Benin, otherwise known as the People's Republic of Benin (République populaire du Bénin) is a Marxist state in western Africa. It borders Burkina Faso, Niger, Nigeria, and Togo.
By the middle of the nineteenth century, the Beninese predecessor of Dahomey had started to fall from its status as a regional power. In 1892, the French took over the area, and in 1899 it was incorporated into French West Africa. In 1960, the nation gained full independence under president Hubert Maga.
For the next twelve years, ethnic strife was large in the country, however the economy was very turbulent. Numerous coups and regime changes occurred, with four people leading the nation before 1972. On October 26, 1972, Marxist Mathieu Kérékou launched a coup against the nation and later took power.
Nothing much happened in Benin until 1979; then Kérékou arranged phony elections with himself as the only candidate. He put nearly all businesses and economic activities under state control, causing foreign investment to dry up. His regime did establish good relations with China, Korea, and Libya, though. His regime only managed to stay afloat due to taking nuclear waste from the Soviet Union and France.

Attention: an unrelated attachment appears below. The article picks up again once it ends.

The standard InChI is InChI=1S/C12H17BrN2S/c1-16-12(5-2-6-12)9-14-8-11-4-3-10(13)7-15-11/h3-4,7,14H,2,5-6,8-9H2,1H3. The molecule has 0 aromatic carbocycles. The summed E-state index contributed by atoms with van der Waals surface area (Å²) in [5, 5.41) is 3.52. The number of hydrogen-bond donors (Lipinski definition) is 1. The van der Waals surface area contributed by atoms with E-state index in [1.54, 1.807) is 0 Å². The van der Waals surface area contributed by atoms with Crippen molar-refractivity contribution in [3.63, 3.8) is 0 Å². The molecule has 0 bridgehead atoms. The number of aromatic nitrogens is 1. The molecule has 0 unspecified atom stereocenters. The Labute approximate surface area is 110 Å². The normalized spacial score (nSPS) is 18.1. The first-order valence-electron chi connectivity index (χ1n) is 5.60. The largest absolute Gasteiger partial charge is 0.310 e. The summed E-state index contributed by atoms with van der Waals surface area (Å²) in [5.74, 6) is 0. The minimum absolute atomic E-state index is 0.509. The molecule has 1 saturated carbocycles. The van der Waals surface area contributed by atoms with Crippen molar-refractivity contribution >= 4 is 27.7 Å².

Mathieu Kérékou died of unknown causes in October 2015; during this time the crisis occurred, however Magloire Yansunnu was put into office a few days after Kérékou's death. The nation is somewhat stable though political infighting is common. All political parties that aren't Marxist are banned in the nation.
Benin is a "democracy" with phony elections; there is only one candidate, the current leader. So far, only two men have ruled Marxist Benin, Mathieu Kérékou and his successor Magloire Yansunnu. It has been this way since the coup in the early 1970s.